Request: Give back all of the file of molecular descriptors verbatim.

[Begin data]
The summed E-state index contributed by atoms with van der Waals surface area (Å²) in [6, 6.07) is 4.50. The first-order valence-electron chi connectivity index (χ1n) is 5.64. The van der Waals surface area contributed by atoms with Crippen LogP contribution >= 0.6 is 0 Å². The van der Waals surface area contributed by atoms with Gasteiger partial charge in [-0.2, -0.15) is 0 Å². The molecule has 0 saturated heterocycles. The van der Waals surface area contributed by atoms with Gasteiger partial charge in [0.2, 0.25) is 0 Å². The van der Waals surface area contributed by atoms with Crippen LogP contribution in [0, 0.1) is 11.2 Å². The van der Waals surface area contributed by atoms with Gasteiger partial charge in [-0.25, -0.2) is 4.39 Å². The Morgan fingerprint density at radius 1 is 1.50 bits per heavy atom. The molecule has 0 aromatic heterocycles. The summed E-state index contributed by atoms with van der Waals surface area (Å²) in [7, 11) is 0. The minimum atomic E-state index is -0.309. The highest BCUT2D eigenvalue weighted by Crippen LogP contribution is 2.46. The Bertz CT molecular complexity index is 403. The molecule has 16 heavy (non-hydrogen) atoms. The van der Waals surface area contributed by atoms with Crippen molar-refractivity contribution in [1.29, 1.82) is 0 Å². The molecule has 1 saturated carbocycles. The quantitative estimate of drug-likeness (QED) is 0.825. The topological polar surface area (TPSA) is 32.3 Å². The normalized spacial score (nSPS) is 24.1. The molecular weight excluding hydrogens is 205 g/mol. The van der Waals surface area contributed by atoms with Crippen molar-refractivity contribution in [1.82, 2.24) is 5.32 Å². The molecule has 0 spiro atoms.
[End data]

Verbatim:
The summed E-state index contributed by atoms with van der Waals surface area (Å²) in [6, 6.07) is 4.50. The first-order valence-electron chi connectivity index (χ1n) is 5.64. The van der Waals surface area contributed by atoms with Crippen LogP contribution >= 0.6 is 0 Å². The van der Waals surface area contributed by atoms with Gasteiger partial charge in [-0.2, -0.15) is 0 Å². The molecule has 0 saturated heterocycles. The van der Waals surface area contributed by atoms with Gasteiger partial charge in [0.2, 0.25) is 0 Å². The van der Waals surface area contributed by atoms with Crippen LogP contribution in [0, 0.1) is 11.2 Å². The van der Waals surface area contributed by atoms with Gasteiger partial charge in [-0.25, -0.2) is 4.39 Å². The Morgan fingerprint density at radius 1 is 1.50 bits per heavy atom. The molecule has 0 aromatic heterocycles. The summed E-state index contributed by atoms with van der Waals surface area (Å²) in [7, 11) is 0. The minimum atomic E-state index is -0.309. The highest BCUT2D eigenvalue weighted by Crippen LogP contribution is 2.46. The Bertz CT molecular complexity index is 403. The molecule has 16 heavy (non-hydrogen) atoms. The van der Waals surface area contributed by atoms with Crippen molar-refractivity contribution in [1.29, 1.82) is 0 Å². The molecule has 1 saturated carbocycles. The quantitative estimate of drug-likeness (QED) is 0.825. The topological polar surface area (TPSA) is 32.3 Å². The normalized spacial score (nSPS) is 24.1. The molecular weight excluding hydrogens is 205 g/mol. The van der Waals surface area contributed by atoms with Crippen molar-refractivity contribution in [1.82, 2.24) is 5.32 Å². The molecule has 0 spiro atoms.